During a crisis it’s imperative to communicate – clearly, decisively and often.
I applaud our political and health leaders for their frequent updates about the COVID-19 crisis.
As a leader in your organization, I suggest that you follow that example of frequent updates – even if you’re simply repeating yesterday’s news. Because in the absence of news – fear invades.
This is a good time to improve your presentation skills because your messages are critical.
Here are five phrases that are counterproductive to your message because they can confuse or distance your listeners. People might not consciously notice these flaws, but these phrases can trigger unconscious dissonance in your message.
Mind your words because they matter. Be precise and prudent with your choice of words. Remove words that are wasted, distracting or annoying.
Before I begin
This is a silly phrase. If you’ve started speaking, you’ve already begun. If you want to add a point at the beginning of your presentation – you might say, “I’ll start by saying…” or “My first message is…”
This might seem like a pleasant phrase, but it simply reinforces the feeling you are talking to a crowd. That’s not an effective way to connect with individuals.
Instead, say “Hello” – as if you are talking to one person. That feels more personal and more believable.
To create a stronger connection with your audience make them feel that you are talking directly to them as an individual.
Don’t even think about calling them “You guys”.
As I said before
When we hear this phrase, we tend to tune out because you said it before. This phrase might be perceived as an apology for repeating or a scolding. “Weren’t you listening to me?”
If you want to add emphasis to a phrase – state it, pause, then say, “I repeat” and state the phrase again.
Repeating a key phrase throughout your presentation can be effective and you don’t need to apologize every time you say it.
Remember Martin Luther King and “I have a Dream”. He never once said, “As I said before”.
How do you feel when a person speaking to you interjects the word “obviously”?
Insulted? Consider how your audience might feel when they hear you say “obviously”. Avoid this word. If it’s obvious you don’t need to say it is. If it’s obvious you don’t need to remind us how unaware we are of the obvious.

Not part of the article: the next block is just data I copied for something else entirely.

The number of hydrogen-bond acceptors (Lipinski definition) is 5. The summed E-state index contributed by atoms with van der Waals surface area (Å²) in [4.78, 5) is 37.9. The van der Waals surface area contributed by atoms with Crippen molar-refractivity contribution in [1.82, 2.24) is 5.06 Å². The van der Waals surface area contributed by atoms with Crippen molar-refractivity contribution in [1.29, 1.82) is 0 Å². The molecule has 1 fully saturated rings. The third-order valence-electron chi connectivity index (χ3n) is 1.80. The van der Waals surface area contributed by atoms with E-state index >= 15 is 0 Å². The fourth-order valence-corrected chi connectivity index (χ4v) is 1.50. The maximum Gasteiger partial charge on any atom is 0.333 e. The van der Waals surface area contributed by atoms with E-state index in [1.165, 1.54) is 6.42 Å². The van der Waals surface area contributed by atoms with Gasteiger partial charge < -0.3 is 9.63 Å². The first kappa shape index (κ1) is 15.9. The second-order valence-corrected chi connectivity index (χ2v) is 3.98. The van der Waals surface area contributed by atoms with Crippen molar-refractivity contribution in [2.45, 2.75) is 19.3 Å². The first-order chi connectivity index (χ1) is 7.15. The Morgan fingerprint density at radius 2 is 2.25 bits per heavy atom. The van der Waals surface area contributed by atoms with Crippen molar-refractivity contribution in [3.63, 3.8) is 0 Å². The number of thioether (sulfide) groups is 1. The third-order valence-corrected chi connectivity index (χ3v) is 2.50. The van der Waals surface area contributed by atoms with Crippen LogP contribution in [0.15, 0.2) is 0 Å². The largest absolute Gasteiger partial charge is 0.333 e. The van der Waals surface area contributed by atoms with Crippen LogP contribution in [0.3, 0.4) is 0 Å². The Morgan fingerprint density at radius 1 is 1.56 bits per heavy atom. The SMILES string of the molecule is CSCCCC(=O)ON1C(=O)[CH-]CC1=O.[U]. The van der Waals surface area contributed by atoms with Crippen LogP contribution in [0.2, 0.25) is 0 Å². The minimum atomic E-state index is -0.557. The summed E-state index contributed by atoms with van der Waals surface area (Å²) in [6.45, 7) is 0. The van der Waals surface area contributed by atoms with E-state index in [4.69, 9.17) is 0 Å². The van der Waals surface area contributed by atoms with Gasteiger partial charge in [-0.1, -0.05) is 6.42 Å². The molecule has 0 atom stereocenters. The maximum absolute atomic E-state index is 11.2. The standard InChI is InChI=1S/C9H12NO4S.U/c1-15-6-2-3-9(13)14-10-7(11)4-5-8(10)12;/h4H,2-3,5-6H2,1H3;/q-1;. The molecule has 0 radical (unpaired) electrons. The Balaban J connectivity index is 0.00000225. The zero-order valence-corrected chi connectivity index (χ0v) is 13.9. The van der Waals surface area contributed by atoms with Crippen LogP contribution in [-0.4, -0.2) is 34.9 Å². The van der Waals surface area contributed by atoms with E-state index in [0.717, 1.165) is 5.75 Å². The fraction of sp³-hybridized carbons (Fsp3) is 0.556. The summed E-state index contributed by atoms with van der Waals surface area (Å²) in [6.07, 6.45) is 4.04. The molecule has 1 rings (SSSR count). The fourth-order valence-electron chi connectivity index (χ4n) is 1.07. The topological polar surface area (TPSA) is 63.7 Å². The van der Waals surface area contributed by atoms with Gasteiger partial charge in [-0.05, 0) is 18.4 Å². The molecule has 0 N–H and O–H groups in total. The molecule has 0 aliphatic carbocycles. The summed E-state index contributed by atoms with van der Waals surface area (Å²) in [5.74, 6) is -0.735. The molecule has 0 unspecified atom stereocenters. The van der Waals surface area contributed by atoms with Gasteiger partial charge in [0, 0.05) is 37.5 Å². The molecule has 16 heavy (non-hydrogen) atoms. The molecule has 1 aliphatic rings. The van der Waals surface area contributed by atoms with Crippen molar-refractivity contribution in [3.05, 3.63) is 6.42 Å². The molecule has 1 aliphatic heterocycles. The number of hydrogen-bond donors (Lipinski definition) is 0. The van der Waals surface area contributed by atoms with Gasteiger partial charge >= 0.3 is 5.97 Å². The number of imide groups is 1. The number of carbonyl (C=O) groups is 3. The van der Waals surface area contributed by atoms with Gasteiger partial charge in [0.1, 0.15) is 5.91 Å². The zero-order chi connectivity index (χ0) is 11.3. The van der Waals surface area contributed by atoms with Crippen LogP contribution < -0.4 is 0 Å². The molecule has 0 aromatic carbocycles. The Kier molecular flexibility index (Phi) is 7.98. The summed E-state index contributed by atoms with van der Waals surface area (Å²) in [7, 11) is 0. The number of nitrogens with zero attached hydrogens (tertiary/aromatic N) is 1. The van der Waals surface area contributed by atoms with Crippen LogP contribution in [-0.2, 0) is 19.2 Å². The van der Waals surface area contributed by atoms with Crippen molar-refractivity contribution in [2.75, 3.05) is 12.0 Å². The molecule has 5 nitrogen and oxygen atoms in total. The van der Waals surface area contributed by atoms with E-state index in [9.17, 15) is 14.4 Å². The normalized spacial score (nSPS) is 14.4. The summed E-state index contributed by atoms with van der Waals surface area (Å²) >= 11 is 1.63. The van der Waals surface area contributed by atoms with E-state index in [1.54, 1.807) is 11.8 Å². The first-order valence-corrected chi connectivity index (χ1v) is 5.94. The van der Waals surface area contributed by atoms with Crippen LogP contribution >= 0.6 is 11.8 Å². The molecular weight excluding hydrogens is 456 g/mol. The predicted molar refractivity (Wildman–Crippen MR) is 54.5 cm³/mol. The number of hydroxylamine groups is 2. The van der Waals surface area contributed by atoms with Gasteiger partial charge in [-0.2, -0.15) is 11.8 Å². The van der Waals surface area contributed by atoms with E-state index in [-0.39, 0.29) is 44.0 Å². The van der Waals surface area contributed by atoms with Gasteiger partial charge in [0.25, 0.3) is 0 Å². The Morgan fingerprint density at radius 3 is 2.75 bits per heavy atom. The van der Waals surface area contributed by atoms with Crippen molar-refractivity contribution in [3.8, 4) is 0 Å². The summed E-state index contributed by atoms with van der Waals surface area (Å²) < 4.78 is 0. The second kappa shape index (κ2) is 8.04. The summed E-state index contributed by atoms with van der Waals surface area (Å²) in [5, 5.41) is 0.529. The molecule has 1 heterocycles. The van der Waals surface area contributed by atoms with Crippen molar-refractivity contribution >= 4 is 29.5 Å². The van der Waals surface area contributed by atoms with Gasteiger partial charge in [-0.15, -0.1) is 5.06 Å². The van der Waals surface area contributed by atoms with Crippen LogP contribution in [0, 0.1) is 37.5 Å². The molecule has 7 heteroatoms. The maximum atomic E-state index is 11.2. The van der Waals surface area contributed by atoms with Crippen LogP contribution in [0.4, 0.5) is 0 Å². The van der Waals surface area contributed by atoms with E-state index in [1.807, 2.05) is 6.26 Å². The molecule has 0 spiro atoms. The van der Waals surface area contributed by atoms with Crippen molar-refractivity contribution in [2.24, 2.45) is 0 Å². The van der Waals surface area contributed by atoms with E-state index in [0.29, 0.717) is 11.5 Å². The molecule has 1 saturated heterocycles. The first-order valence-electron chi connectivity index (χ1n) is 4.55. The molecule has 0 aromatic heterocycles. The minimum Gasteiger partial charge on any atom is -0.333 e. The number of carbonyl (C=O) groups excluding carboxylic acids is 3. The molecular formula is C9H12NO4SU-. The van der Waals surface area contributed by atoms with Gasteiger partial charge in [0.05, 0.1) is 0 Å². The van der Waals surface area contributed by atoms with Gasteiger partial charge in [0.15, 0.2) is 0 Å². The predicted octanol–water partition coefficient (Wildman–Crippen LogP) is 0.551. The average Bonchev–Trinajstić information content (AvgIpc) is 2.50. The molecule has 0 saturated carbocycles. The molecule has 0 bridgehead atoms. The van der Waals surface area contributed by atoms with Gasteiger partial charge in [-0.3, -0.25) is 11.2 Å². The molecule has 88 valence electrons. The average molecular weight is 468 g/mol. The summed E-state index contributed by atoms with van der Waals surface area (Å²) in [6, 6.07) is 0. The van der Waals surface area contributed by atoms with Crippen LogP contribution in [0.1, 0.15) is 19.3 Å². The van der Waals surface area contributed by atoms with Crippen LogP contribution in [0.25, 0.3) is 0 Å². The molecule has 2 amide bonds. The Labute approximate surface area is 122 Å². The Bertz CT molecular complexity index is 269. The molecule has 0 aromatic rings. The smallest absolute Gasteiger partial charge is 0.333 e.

State your point without the hint of sarcasm.
Don’t end your presentation with “Thank you”.
Why? It’s a weak close and contrary to popular belief, it’s not polite.
Let’s address the fallacy that this is polite. Some speakers believe they need to say “Thank you” because they believe that their presentation was an imposition. Maybe they’re apologizing for a poor presentation.
Some speakers believe that they are thanking the audience for their time and attention. The reality is that the audience offers you time and attention for the benefit of your message.
If you delivered a valuable message to the audience – it is they who should say thank you. In a live presentation, they might do that by applauding. In a news conference or video meeting they probably won’t do that.
If you gave them value – you don’t need to say thank you.
If you want to thank them you might do that during the presentation, and you might thank them for their teamwork, adaptability or positive energy. Be specific.
The most important point is that your last words should be relevant to your message. They should be poignant and memorable. “Thank you” doesn’t serve that purpose. It’s best to leave your audience with the words that you want them to remember.
Leave them with a summary of the key points, call to action or positive reminder.
When you’re speaking, your words are critical to ensure the audience clearly receives your intended message. Choose your words purposefully and you will deliver a more effective message.
© George Torok is the Speech Coach for Executives. He coaches business leaders to deliver Superior Presentations. He trains sales teams to deliver successful sales presentations. He is available for coaching and training on how to deliver effective web video presentations.
Call George at 905-335-1997